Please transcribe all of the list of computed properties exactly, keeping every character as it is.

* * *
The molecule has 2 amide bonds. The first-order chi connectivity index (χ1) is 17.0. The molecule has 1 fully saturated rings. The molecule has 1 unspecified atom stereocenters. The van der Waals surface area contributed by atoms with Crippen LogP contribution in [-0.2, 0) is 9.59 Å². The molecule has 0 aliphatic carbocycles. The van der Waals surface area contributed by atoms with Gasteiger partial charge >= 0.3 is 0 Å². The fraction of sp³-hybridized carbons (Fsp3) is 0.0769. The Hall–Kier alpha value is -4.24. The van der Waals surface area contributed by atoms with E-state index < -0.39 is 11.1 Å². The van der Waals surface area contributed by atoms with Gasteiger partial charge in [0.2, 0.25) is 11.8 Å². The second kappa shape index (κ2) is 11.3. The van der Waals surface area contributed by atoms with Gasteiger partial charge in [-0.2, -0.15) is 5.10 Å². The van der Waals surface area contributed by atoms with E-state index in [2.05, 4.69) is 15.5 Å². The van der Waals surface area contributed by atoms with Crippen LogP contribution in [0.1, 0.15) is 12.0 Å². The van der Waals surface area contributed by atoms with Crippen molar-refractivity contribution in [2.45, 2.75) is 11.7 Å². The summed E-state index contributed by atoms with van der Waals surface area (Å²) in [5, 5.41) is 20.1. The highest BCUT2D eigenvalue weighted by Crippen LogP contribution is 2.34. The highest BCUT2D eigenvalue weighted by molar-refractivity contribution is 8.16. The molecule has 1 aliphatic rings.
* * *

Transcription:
The molecule has 2 amide bonds. The first-order chi connectivity index (χ1) is 17.0. The molecule has 1 fully saturated rings. The molecule has 1 unspecified atom stereocenters. The van der Waals surface area contributed by atoms with Crippen LogP contribution in [-0.2, 0) is 9.59 Å². The molecule has 0 aliphatic carbocycles. The van der Waals surface area contributed by atoms with Gasteiger partial charge >= 0.3 is 0 Å². The fraction of sp³-hybridized carbons (Fsp3) is 0.0769. The Hall–Kier alpha value is -4.24. The van der Waals surface area contributed by atoms with E-state index < -0.39 is 11.1 Å². The van der Waals surface area contributed by atoms with Gasteiger partial charge in [0.2, 0.25) is 11.8 Å². The second kappa shape index (κ2) is 11.3. The van der Waals surface area contributed by atoms with Gasteiger partial charge in [-0.2, -0.15) is 5.10 Å². The van der Waals surface area contributed by atoms with E-state index in [2.05, 4.69) is 15.5 Å². The van der Waals surface area contributed by atoms with Crippen LogP contribution in [0.1, 0.15) is 12.0 Å². The van der Waals surface area contributed by atoms with Crippen molar-refractivity contribution in [2.45, 2.75) is 11.7 Å². The summed E-state index contributed by atoms with van der Waals surface area (Å²) in [5, 5.41) is 20.1. The highest BCUT2D eigenvalue weighted by Crippen LogP contribution is 2.34. The highest BCUT2D eigenvalue weighted by molar-refractivity contribution is 8.16. The molecule has 1 aliphatic rings.